Digital Rare Book:
The Tezkereh al Vakiat or Private Memoirs of the Moghul Emperor Humayun
Written in the Persian language by Jouher
Translated by Major Charles Stewart (1764-1837)
Published by Oriental Translation Fund, London - 1832
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Nasir-ud-Din Muḥammad; 6 March 1508 – 27 January 1556), better known by his regnal name, Humayun, was the second emperor of the Mughal Empire, who ruled over territory in what is now Afghanistan, Pakistan, Northern India, and Bangladesh from 1530 to 1540 and again from 1555 to 1556. Like his father, Babur, he lost his kingdom early but regained it with the aid of the Safavid dynasty of Persia, with additional territory. At the time of his death in 1556, the Mughal Empire spanned almost one million square kilometres.
In December 1530, Humayun succeeded his father to the throne of Delhi as ruler of the Mughal territories in the Indian subcontinent. Humayun was an inexperienced ruler when he came to power, at the age of 22. His half-brother Kamran Mirza inherited Kabul and Kandahar, the northernmost parts of their father's empire. Kamran was to become a bitter rival of Humayun.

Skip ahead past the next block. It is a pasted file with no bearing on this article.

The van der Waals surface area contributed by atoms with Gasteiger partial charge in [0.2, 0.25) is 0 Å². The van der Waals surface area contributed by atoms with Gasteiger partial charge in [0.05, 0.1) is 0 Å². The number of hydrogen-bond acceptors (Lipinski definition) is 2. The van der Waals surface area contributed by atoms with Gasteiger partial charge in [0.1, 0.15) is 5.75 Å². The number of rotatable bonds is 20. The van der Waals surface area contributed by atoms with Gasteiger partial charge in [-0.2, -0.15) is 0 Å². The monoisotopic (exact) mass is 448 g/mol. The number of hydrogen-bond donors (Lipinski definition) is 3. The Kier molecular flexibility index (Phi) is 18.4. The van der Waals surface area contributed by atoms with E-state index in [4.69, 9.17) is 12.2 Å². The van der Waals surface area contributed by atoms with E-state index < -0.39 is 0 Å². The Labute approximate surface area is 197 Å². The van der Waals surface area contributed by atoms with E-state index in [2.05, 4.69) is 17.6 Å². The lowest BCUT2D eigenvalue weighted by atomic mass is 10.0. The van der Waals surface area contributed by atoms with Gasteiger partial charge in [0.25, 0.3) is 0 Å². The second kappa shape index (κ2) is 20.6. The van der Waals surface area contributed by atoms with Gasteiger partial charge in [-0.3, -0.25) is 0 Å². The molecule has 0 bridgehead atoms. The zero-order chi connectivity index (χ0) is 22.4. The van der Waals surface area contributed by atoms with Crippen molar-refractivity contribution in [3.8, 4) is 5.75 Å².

Humayun lost Mughal territories to Sher Shah Suri, but regained them 15 years later with Safavid aid. Humayun's return from Persia was accompanied by a large retinue of Persian noblemen and signalled an important change in Mughal court culture. The Central Asian origins of the dynasty were largely overshadowed by the influences of Persian art, architecture, language, and literature. There are many stone carvings and thousands of Persian manuscripts in India dating from the time of Humayun.
Subsequently, Humayun further expanded the Empire in a very short time, leaving a substantial legacy for his son, Akbar.
An ambassador before Humayun, c. 1610
Attributed to Miskin (Indian, active 1570s–c. 1604)
Opaque watercolor with gold on paper
Humayun, the second Mughal emperor of India, son of Babur and father of Akbar, is enthroned in an outdoor royal encampment. The scene recalls Humayun’s 15 years of exile between 1540 and 1555, many of which he spent traveling through 'what is now' Pakistan, Afghanistan, and Iran, after an Afghan rebel ousted him from India.
Text and image credit:
The Cleveland Museum of Art